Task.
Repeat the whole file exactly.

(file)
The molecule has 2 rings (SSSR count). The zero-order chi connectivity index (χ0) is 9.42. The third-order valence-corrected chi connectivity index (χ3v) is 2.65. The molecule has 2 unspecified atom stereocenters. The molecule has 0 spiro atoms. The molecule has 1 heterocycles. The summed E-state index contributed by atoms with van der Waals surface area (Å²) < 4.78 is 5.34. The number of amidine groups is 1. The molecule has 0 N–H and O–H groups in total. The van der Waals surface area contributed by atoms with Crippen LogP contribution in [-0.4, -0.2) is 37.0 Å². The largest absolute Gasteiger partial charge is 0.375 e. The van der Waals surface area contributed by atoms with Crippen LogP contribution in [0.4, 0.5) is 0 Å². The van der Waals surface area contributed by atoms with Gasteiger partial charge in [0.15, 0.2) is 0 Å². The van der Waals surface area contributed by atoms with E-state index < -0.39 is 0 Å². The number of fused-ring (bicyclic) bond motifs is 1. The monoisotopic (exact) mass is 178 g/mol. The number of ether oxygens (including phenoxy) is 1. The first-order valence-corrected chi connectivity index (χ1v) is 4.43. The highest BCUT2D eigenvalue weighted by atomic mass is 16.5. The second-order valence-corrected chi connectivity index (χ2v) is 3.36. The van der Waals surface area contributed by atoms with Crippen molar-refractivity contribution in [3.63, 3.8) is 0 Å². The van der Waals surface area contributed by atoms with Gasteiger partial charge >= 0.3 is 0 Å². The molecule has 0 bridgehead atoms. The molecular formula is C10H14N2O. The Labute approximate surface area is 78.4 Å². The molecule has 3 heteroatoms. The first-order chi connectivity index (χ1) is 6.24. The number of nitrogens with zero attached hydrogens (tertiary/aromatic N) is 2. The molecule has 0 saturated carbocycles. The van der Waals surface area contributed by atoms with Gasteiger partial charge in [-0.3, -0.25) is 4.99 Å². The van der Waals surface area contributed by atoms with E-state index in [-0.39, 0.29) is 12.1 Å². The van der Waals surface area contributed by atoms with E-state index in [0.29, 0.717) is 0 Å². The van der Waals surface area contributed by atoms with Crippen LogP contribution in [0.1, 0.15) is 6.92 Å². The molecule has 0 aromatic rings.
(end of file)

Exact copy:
The molecule has 2 rings (SSSR count). The zero-order chi connectivity index (χ0) is 9.42. The third-order valence-corrected chi connectivity index (χ3v) is 2.65. The molecule has 2 unspecified atom stereocenters. The molecule has 0 spiro atoms. The molecule has 1 heterocycles. The summed E-state index contributed by atoms with van der Waals surface area (Å²) < 4.78 is 5.34. The number of amidine groups is 1. The molecule has 0 N–H and O–H groups in total. The van der Waals surface area contributed by atoms with Crippen LogP contribution in [-0.4, -0.2) is 37.0 Å². The largest absolute Gasteiger partial charge is 0.375 e. The van der Waals surface area contributed by atoms with Crippen LogP contribution in [0.4, 0.5) is 0 Å². The van der Waals surface area contributed by atoms with Gasteiger partial charge in [0.15, 0.2) is 0 Å². The van der Waals surface area contributed by atoms with E-state index < -0.39 is 0 Å². The number of fused-ring (bicyclic) bond motifs is 1. The monoisotopic (exact) mass is 178 g/mol. The number of ether oxygens (including phenoxy) is 1. The first-order valence-corrected chi connectivity index (χ1v) is 4.43. The highest BCUT2D eigenvalue weighted by atomic mass is 16.5. The second-order valence-corrected chi connectivity index (χ2v) is 3.36. The van der Waals surface area contributed by atoms with Crippen molar-refractivity contribution in [3.63, 3.8) is 0 Å². The van der Waals surface area contributed by atoms with Gasteiger partial charge >= 0.3 is 0 Å². The molecule has 0 bridgehead atoms. The molecular formula is C10H14N2O. The Labute approximate surface area is 78.4 Å². The molecule has 3 heteroatoms. The first-order chi connectivity index (χ1) is 6.24. The number of nitrogens with zero attached hydrogens (tertiary/aromatic N) is 2. The molecule has 0 saturated carbocycles. The van der Waals surface area contributed by atoms with Gasteiger partial charge in [-0.3, -0.25) is 4.99 Å². The van der Waals surface area contributed by atoms with E-state index in [-0.39, 0.29) is 12.1 Å². The van der Waals surface area contributed by atoms with E-state index in [0.29, 0.717) is 0 Å². The van der Waals surface area contributed by atoms with Crippen LogP contribution in [0.1, 0.15) is 6.92 Å². The molecule has 0 aromatic rings.